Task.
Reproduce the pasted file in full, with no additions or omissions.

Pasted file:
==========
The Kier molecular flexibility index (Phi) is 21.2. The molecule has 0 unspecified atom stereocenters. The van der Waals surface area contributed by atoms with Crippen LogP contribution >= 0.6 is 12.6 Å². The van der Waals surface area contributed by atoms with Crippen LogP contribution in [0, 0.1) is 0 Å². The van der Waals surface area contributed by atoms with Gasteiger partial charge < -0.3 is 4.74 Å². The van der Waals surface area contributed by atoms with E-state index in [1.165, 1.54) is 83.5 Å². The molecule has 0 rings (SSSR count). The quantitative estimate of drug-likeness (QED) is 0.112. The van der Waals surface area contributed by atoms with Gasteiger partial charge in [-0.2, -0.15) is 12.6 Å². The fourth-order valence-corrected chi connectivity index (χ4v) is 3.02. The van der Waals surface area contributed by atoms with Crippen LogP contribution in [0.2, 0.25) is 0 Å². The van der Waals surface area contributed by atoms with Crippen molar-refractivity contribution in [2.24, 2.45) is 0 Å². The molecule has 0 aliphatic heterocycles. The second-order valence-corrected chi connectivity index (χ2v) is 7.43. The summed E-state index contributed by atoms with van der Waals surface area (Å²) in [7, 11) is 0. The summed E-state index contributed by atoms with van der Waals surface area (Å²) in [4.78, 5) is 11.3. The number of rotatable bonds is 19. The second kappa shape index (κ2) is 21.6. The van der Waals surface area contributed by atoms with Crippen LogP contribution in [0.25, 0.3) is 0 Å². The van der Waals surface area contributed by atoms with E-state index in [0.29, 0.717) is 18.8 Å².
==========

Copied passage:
The Kier molecular flexibility index (Phi) is 21.2. The molecule has 0 unspecified atom stereocenters. The van der Waals surface area contributed by atoms with Crippen LogP contribution >= 0.6 is 12.6 Å². The van der Waals surface area contributed by atoms with Crippen LogP contribution in [0, 0.1) is 0 Å². The van der Waals surface area contributed by atoms with Gasteiger partial charge < -0.3 is 4.74 Å². The van der Waals surface area contributed by atoms with E-state index in [1.165, 1.54) is 83.5 Å². The molecule has 0 rings (SSSR count). The quantitative estimate of drug-likeness (QED) is 0.112. The van der Waals surface area contributed by atoms with Gasteiger partial charge in [-0.2, -0.15) is 12.6 Å². The fourth-order valence-corrected chi connectivity index (χ4v) is 3.02. The van der Waals surface area contributed by atoms with Crippen LogP contribution in [0.2, 0.25) is 0 Å². The van der Waals surface area contributed by atoms with Crippen molar-refractivity contribution in [2.24, 2.45) is 0 Å². The molecule has 0 aliphatic heterocycles. The second-order valence-corrected chi connectivity index (χ2v) is 7.43. The summed E-state index contributed by atoms with van der Waals surface area (Å²) in [7, 11) is 0. The summed E-state index contributed by atoms with van der Waals surface area (Å²) in [4.78, 5) is 11.3. The number of rotatable bonds is 19. The second kappa shape index (κ2) is 21.6. The van der Waals surface area contributed by atoms with Crippen LogP contribution in [0.25, 0.3) is 0 Å². The van der Waals surface area contributed by atoms with E-state index in [0.29, 0.717) is 18.8 Å².